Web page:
Code Analysis provides an executable set of rules that can be checked during a build to ensure standards and practices are being adhered to during development. This functionality is a great addition to a team build, and the tools required come as part of the Team Build Agent 2010 installation. Recently I’ve been doing some digging into how the Code Analysis is setup and triggered during a build.
Configuring Code Analysis
The first step to having code analysis run as part of your team build is to configure the rule sets and execution of analysis during the build of your project files. To do this, right click your project file and bring up the properties interface. Go to the Code Analysis tab and check the Enable Code Analysis on Build check box. This defines a constant that MSBuild will use to determine if the analysis should be run or not. You then need to pick your rule set, which can be set in two places. Firstly you can set it on the projects you want to run analysis against individually.
This will get you started with Code Analysis, but once you turned on the analysis there must be a better way to get a view of the rule sets across the board for your solution right? If you right click your solution file and open up the properties interface, then click the Code Analysis Settings item you’ll see something like this:
This will give you a nice view of the code analysis rule sets for all of the projects in your solution. Something to note here is that the rule settings can be chosen on a per configuration basis. You can also use the ‘All Configurations’ option to set them across the board.
Once you’ve enabled Code Analysis and picked a rule set you should be able to run a local build and see a set of warnings shown for those rule violations that exist in your code. We’ve now got code analysis in our local build!
Configuring Team Build to execute code analysis
Having local code analysis configured is a great place to start. Adding support for executing the code analysis in Team Build is the next step on the road to ensuring consistency in code. Setting up code analysis is really quite simple in the default build template.
First open or create the build definition you’d like to run code analysis in. Once you’ve got the Build Definition screen open, head to the Process tab. On this tab, you should see a parameter in the Basic group titled ‘Perform Code Analysis’. The default value here is to use ‘AsConfigured’ which will ensure execution for those project files that specify the code analysis constant with the rule sets defined. You can also turn it on with an ‘Always’ setting, or off with a ‘Never’ setting.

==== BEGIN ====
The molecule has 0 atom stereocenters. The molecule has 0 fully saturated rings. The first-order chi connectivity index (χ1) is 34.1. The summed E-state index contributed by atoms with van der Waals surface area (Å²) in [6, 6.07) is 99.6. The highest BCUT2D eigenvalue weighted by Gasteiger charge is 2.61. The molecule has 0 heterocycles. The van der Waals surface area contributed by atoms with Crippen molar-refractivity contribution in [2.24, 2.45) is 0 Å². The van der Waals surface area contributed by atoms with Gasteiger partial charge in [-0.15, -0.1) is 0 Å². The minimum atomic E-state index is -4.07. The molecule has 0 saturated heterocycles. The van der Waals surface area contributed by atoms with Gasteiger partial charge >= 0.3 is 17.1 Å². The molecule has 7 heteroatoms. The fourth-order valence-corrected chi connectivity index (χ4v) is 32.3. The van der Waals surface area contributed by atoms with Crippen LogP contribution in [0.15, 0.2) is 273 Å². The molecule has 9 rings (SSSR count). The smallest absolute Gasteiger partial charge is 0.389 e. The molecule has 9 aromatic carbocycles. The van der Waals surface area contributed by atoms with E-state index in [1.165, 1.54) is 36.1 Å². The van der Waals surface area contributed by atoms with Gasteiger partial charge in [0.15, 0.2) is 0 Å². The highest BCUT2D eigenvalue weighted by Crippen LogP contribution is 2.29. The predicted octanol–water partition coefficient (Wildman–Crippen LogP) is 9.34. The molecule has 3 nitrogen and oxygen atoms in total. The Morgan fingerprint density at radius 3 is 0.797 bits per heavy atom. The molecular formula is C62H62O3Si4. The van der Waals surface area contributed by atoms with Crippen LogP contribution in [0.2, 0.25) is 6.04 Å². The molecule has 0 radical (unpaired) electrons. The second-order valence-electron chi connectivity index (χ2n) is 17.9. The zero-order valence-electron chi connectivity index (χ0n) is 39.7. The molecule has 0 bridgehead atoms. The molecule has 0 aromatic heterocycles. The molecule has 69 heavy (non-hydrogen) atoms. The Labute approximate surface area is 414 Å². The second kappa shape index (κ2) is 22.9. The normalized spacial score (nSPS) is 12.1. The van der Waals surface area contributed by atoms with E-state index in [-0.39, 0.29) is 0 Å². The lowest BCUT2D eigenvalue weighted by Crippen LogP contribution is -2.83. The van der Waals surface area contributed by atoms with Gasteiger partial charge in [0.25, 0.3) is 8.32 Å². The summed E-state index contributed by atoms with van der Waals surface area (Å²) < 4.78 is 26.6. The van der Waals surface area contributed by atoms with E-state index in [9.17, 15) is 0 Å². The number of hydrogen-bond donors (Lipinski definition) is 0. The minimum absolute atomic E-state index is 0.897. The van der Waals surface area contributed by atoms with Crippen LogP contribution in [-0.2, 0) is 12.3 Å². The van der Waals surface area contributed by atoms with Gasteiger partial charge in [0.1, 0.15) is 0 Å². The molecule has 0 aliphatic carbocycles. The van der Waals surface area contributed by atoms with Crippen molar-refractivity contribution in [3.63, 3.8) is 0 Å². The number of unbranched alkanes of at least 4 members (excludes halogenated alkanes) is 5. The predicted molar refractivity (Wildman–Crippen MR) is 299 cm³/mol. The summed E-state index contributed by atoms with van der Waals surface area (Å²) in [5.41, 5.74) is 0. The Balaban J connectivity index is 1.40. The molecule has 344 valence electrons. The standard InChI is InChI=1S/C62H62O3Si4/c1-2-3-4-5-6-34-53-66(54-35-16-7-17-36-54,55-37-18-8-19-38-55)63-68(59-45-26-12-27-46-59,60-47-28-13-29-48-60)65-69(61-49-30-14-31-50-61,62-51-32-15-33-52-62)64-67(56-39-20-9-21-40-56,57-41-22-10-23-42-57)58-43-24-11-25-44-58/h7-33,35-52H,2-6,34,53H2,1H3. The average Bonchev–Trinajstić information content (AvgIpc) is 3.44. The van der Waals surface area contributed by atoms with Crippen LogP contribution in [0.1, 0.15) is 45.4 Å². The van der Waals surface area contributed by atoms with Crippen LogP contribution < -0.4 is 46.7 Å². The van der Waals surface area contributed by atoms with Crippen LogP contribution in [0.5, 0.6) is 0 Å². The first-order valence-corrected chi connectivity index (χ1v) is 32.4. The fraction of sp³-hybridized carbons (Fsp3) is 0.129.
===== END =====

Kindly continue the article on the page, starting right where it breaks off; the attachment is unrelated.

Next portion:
How does code analysis get run?
There are a lot of good posts on how FxCop itself works, so I won’t cover it here. I also won’t cover writing custom rules or custom rule sets.. What I will cover is how it gets called during part of your Team Build. My images here are based on the default template, so the activities used are all included in the standard install.
The settings for Code Analysis are passed into the executing build workflow as arguments. You can check these by opening the XAML, and clicking the ‘Arguments’ button at the bottom of the workflow designer.
The list you see are the arguments defined for the workflow as a whole. If you’d like to see the arguments scoped to a specific activity, use the ‘Variables’ button next door.
If you start with a collapsed view (recommended) you’ll need to navigate down the activity tree to locate the Run MSBuild for Project activity which is an instance of the MSBuild activity. If you click this activity and open your properties window you’ll see that the activity accepts a ‘RunCodeAnalysis’ parameter which is bound to the ‘RunCodeAnalysis’ argument specified for the build workflow.
Pretty simple so far right? Time for some reflectoring to see what actually occurs here. Once we’ve loaded the Microsoft.TeamFoundation.Build.Workflow assembly into reflector we can navigate through the Activities namespace and locate the MSBuild activity. Once there we’ll a look at what exists inside. What you’ll see is pretty much what you’ve seen in the properties dialogue in Visual Studio. Lots of properties to allow the configuration of the build call. What you didn’t see in Visual Studio was the list of helper methods used inside the activity. There’s one particular method we’re interested in here which is titled ‘GetFxCopPath’.
If we disassemble this method we’ll see that the method checks a registry key to find the FxCop executable path and returns that to the caller.
Digging a little deeper into the activity we find it utilises an internal code activity known as GetCommandLineArguments. This activity contains the following code snippet in its execute override:
This code sets up the execution of Code Analysis based on our build and project settings, and the path to the FxCop executable that was located via the registry key earlier. From here on, code analysis is run as per the normal MSBuild process based on these settings we’ve provided.
Unfortunately due to a bug discovered very late in the release cycle the install for Code Analysis does not execute on x64 build servers. This means you won’t see code analysis running despite correct configuration. The work around for now is to install a Visual Studio SKU that includes Code Analysis on the build machine to get the FxCop installation.
Making use of Code Analysis during a Team Build is a great way to help ensure a good level of consistency across your code base. Armed with this article, and some knowledge of how FxCop inspects code and applies rules you should now be ready to incorporate this useful tool into your automated build process.